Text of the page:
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Recent Delaware Corporate Law Updates

June 18, 2013

Pyott v. Louisiana Municipal Police Employees’ Retirement System:  Delaware Supreme Court Gives Preclusive Effect to Dismissal of Derivative Suit by California Federal Court and Rejects “Fast Filer” Presumption
In Pyott v. Louisiana Municipal Police Employees’ Retirement System, 2013 WL 1364695 (Del. Apr. 4, 2013), the Delaware Supreme Court reversed a decision in which the Court of Chancery declined to dismiss a derivative suit after a federal court in California dismissed a parallel derivative suit with prejudice.
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In re Primedia, Inc. Shareholders Litigation: Court of Chancery Addresses Board’s Alleged Failure to Obtain Value for a Derivative Claim Extinguished by Merger
In In re Primedia, Inc. Shareholders Litigation, 2013 WL 2169415 (Del. Ch. May 10, 2013), Vice Chancellor Laster of the Court of Chancery held that plaintiffs whose standing to pursue derivative insider trading claims had been extinguished by merger had standing to challenge directly the entire fairness of that merger based on a claim that the target board of directors failed to obtain sufficient value in the merger for the pending derivative claims.
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In re Wayport, Inc. Litigation: Court of Chancery Applies “Special Facts” Standard to Fiduciary Duty Claims Arising out of Stock Purchase Transaction Between Minority Common Stockholder and Preferred Stockholder        
In a post-trial opinion, In re Wayport, Inc. Litigation, 2013 WL 1811873 (Del. Ch. May 1, 2013), Vice Chancellor Laster of the Court of Chancery held that corporate fiduciaries do not have a duty to disclose information about the corporation in connection with direct stock purchases from stockholders absent knowledge of “special facts.” The Court, however, held one trading fiduciary liable for common law fraud due to its failure to correct a statement to the selling stockholder that was truthful when made, but became inaccurate due to subsequent events.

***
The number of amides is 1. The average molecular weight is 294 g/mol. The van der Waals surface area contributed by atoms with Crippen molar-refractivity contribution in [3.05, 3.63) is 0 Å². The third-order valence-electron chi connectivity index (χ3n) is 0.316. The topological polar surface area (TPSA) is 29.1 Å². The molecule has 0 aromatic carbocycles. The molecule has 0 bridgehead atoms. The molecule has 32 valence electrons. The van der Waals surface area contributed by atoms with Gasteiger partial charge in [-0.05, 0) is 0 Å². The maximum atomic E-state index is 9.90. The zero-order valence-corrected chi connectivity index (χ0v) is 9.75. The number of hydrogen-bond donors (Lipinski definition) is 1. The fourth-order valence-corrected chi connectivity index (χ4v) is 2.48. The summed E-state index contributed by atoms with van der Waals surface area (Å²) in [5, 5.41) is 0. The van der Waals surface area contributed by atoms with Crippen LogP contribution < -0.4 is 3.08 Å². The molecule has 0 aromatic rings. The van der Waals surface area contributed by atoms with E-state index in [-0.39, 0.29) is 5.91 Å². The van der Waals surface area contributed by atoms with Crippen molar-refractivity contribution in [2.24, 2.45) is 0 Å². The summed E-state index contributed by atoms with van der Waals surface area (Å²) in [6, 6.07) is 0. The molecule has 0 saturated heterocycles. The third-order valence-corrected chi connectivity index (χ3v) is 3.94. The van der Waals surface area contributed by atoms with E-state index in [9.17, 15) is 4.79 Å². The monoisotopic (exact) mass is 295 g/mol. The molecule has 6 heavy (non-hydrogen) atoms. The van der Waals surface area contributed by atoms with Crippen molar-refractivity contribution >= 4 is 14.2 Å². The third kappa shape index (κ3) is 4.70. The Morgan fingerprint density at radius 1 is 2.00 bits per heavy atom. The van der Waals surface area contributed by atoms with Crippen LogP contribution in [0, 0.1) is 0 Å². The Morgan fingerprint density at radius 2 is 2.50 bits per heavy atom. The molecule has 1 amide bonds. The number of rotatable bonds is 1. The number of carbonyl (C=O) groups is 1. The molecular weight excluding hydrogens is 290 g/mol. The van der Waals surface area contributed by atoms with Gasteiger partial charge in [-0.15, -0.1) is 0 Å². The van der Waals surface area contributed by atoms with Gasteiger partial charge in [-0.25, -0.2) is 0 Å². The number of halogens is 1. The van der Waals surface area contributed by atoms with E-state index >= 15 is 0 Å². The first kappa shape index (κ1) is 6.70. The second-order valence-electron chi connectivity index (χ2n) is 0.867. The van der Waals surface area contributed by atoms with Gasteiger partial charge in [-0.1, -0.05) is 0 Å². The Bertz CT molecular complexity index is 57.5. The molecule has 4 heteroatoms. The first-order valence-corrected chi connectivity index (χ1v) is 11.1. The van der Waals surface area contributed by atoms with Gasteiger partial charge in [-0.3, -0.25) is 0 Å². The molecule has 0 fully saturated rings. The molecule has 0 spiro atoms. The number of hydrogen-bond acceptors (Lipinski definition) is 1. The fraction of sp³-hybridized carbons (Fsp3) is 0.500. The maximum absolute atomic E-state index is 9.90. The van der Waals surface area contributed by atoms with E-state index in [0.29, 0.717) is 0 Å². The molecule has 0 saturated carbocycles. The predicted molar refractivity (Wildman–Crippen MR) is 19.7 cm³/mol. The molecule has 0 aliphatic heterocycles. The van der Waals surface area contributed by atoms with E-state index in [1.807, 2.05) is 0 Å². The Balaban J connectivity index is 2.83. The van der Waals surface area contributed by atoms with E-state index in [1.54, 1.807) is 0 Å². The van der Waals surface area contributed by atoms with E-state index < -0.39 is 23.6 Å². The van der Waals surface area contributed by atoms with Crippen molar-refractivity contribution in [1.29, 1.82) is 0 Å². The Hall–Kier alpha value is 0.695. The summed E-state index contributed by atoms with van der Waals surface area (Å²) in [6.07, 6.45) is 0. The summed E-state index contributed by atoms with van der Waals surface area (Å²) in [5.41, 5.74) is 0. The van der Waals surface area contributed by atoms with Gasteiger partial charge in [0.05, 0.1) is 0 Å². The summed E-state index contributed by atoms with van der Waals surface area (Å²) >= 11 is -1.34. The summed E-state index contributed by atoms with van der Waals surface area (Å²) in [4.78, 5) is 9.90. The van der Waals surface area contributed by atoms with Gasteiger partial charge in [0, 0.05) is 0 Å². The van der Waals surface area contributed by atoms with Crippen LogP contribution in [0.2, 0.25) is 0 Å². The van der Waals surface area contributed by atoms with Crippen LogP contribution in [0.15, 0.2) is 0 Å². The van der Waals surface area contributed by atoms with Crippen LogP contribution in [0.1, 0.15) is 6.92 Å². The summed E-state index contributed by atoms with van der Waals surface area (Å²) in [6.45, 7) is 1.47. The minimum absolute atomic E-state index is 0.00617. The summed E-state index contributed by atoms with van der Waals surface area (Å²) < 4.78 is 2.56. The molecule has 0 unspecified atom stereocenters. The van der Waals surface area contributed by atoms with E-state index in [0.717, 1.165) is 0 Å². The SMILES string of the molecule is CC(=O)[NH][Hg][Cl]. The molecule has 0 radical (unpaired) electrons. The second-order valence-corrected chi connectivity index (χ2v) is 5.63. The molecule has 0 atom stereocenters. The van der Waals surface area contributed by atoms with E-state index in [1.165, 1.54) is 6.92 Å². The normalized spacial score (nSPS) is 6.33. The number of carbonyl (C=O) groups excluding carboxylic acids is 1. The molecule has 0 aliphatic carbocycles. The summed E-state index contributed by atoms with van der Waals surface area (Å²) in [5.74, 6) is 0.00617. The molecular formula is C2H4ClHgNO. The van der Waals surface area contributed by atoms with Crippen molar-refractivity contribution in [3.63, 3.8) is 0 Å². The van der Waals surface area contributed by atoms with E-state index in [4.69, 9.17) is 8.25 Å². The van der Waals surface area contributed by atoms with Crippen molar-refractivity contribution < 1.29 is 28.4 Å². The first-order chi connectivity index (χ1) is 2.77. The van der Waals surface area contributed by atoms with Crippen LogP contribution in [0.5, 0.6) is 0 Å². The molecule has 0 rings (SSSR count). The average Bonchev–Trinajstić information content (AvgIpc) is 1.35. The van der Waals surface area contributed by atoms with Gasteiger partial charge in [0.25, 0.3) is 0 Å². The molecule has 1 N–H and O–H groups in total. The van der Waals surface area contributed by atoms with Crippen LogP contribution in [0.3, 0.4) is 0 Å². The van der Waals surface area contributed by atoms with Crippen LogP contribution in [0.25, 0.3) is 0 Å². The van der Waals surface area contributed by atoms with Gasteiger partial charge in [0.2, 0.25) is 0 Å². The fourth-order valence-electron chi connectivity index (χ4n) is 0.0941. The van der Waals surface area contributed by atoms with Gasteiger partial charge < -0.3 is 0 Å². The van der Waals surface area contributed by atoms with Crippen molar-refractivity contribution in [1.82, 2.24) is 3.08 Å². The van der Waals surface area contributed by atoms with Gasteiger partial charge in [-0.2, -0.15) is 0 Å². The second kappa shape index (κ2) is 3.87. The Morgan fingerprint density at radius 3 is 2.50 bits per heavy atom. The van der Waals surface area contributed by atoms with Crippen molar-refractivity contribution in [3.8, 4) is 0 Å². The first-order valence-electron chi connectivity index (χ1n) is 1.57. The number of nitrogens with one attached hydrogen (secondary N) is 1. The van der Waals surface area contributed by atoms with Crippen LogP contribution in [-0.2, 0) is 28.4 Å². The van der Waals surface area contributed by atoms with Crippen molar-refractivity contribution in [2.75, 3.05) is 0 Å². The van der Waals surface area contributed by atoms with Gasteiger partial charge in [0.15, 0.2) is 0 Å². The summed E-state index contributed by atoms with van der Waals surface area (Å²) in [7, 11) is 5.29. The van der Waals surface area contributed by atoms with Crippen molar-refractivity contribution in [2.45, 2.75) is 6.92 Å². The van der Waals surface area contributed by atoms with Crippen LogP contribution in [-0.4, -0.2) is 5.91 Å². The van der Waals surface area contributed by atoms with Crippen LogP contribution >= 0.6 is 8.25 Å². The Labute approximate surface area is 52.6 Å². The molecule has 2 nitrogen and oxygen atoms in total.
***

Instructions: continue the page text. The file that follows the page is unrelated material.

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Koehler v. NetSpend Holdings, Inc.: Court of Chancery Determines that Board Employed an Unreasonable Process, but Declines to Issue Injunction
In Koehler v. NetSpend Holdings, Inc., 2013 WL 2181518 (Del. Ch. May 21, 2013), Vice Chancellor Glasscock of the Court of Chancery denied plaintiff’s motion for preliminary injunction despite finding that a majority independent and disinterested board of directors likely breached its fiduciary duties by approving a $1.4 billion merger with a third party. The Court concluded that the defendant directors did not act reasonably to maximize stockholder value by pursuing a single-bidder negotiating strategy, agreeing to certain deal protection devices, including a no-solicitation provision, and agreeing not to waive “Don’t-Ask-Don’t-Waive” standstill provisions that barred potential offers from previously interested bidders. The Court, however, determined that the balance of equities weighed against the issuance of an injunction in the instance of a premium transaction with no alternative bidder.
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In re NYSE Euronext Shareholders Litigation: Court of Chancery Criticizes Recommendation Provision in Merger Agreement
In In re NYSE Euronext Shareholders Litigation, C.A. No. 8136-CS (Del. Ch. May 10, 2013) (TRANSCRIPT), Chancellor Strine of the Court of Chancery, ruling from the bench following oral argument, declined to enjoin preliminarily a stockholder vote on the proposed merger between NYSE Euronext (“NYSE”) and IntercontinentalExchange, Inc. (“ICE”). The Court found that plaintiffs had not established any of the necessary elements for injunctive relief, but nonetheless criticized a provision in the merger agreement that restricted the NYSE board’s ability to change its recommendation when faced with a partial-company competing bid.
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Carsanaro v. Bloodhound Technologies, Inc.: Court of Chancery Allows Plaintiffs’ Challenge to Venture Capital Preferred Financings to Proceed
In Carsanaro v. Bloodhound Technologies, Inc., 2013 WL 1104901 (Del. Ch. Mar. 15, 2013), Vice Chancellor Laster of the Court of Chancery denied defendants’ motion to dismiss a complaint alleging breaches of fiduciary duties and statutory violations, among other things, in connection with several rounds of venture capital financings for a start-up healthcare technology company (“Bloodhound” or the “Company”).
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